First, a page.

Ridley’s Sea Turtle
Sea Turtles Each species of sea turtle is distinctive in appearance and behavior, all sea turtles have certain characteristics in common the shell consists of a carapace (upper part) and plastron (lower part), which are joined together by cartilage called a bridge. in most species with the exception of the leatherback scutes that cover the carapace. Like all turtles sea turtles have no external ears, they hear best at low frequencies and their sense of smell is excellent. Though their vision underwater is good, on land they are nearsighted. Sea turtles spend most of their time underwater but must come up to breathe.
During routine activities, sea turtles can dive for about three to five minutes. Sea turtles can sleep for several hours underwater, but their ability to hold their breath is shortened by high activity and stress. This is why sea turtles drown in shrimp nets and other gear in a short time. Adult sea turtles sleep near rocks or under ledges. Hatchlings and juveniles sleep on the surface with their front flippers pulled back over the carapace.
Kemp’s ridley sea turtle (Lepidochelys kempi) Charming Tortoise of Kemp Ridleys are the smallest of sea turtles. The Kemp’s ridley is slightly larger than the olive ridley, measuring 24 – 28 inches in carapace length and weighing 78 – 100 pounds when mature. An adult is an olive green on top and yellowish in color on the bottom, with a large head and powerful jaws. The carapace is circular to heart-shaped. Hatchlings are dark gray and about an inch and a half long. Kemp’s ridleys were first discovered and described in 1880 by Samuel Garman. But until the 1940s was not recognized as a species and was often confused with the olive ridley and the loggerhead.
Confusion continued through the 1950s with many biologists convinced that the ridley sea turtle was a sterile hybrid of the green and the loggerhead turtles. No one could find nesting beaches or an egg-bearing female. In 1963 an old film was discovered, made in 1947 by Mexican engineer Andres Herrera that showed nesting ridleys. The film showed an estimated 40,000 Kemp’s ridleys nesting on an isolated beach now called Rancho Nuevo in Tamaulipas, Mexico, 200 miles south of Texas.
Ninety-five percent of the population comes to the 17-mile strip of beach. The other five percent nest at the adjacent beach in Veracruz. No other sea turtle species goes almost entirely to one nesting spot to breed. The arribada (Spanish for arrival) of Kemp’s ridleys in Mexico occurs at irregular intervals between April and June. Arribadas may occur several times a season. Males and Females congregate to mate off the coast of the beaches using wind direction velocity, lunar cycles and water temperature to gather a theory.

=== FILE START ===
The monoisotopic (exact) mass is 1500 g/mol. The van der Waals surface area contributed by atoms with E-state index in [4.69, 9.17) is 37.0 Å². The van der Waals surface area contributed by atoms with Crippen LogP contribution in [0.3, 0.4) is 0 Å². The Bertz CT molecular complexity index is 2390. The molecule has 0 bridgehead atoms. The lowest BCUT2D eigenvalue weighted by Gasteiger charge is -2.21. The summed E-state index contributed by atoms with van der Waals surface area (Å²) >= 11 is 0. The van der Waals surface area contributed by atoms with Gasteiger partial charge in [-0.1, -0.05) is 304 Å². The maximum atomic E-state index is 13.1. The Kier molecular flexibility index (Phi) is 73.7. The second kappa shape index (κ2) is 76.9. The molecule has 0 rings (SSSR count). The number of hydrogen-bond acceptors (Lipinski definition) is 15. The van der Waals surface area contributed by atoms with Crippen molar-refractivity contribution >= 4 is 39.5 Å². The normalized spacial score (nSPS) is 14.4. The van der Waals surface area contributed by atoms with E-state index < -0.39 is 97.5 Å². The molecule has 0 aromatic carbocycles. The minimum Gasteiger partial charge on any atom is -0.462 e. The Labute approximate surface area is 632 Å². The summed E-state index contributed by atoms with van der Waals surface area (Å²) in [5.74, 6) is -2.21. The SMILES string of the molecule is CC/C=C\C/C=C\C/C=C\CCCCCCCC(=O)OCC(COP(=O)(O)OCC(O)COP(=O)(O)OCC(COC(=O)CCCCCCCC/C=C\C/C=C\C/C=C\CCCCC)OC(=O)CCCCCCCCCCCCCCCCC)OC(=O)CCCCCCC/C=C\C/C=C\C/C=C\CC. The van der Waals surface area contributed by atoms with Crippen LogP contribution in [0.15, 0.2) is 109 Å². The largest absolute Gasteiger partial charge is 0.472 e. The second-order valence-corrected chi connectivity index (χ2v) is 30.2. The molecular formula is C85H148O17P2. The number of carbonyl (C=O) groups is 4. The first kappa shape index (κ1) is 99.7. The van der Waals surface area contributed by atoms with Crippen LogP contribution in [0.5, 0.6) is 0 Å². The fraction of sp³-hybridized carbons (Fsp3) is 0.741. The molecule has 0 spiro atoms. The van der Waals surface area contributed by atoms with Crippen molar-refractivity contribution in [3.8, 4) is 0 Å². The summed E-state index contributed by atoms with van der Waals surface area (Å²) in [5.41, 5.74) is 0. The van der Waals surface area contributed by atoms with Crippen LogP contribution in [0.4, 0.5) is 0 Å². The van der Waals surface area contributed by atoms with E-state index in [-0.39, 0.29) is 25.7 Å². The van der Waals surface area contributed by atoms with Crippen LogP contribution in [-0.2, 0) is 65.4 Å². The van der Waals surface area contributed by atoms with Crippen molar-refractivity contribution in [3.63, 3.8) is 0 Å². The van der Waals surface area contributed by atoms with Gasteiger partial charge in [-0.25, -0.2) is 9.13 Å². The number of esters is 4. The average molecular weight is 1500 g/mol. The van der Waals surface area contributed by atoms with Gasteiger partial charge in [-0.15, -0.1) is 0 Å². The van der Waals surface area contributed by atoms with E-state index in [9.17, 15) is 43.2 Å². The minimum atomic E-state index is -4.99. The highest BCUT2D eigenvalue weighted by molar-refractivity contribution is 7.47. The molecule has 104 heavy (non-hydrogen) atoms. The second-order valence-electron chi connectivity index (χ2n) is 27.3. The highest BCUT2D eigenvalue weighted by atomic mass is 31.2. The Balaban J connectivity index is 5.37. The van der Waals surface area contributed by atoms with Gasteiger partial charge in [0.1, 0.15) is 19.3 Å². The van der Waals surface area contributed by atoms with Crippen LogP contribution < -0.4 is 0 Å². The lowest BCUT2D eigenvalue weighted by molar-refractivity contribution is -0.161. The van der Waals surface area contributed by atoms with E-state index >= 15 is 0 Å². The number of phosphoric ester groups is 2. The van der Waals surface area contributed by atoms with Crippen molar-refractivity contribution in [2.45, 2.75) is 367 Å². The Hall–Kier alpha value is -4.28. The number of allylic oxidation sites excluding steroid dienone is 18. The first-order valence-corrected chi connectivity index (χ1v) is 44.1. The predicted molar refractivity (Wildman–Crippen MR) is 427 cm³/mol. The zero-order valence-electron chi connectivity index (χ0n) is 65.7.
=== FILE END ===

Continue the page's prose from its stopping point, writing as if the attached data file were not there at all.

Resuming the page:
Once mated females wait for ideal conditions to come ashore. Conditions generally are high wind and heavy surf. The high wind cools stressed females and hides traces of the nest from predators. Mass nesting is thought to be a predator swamping where females and hatchlings will die but many more will survive. Herrera’s film is now being used as a baseline to measure the rapid decline of Kemp’s ridleys since 1947. forty thousand turtles declined to two thousand in 1966.
In 1966 Mexican officials set up its first camp to monitor and protect turtles from egg takers. In 1977, Rancho Nuevo was declared a National Reserve by Mexico. Programs were developed to help protect turtles from poachers and predators. Now eggs are moved to protective enclosures to decrease the death of predators. Every year 50,000 hatchlings are released each year.
Even with these programs nest counts in 1993 showed that there were only 400 nesting females. These small numbers result in broken-up arribadas into small groups and solitary nestings. The remaining females lay fewer than 1000 nests each year. The range of Kemp’s ridleys is limited for the most part to the gulf of Mexico where adult forge for crabs. their favorite is blue crabs that share the same habitat as shrimp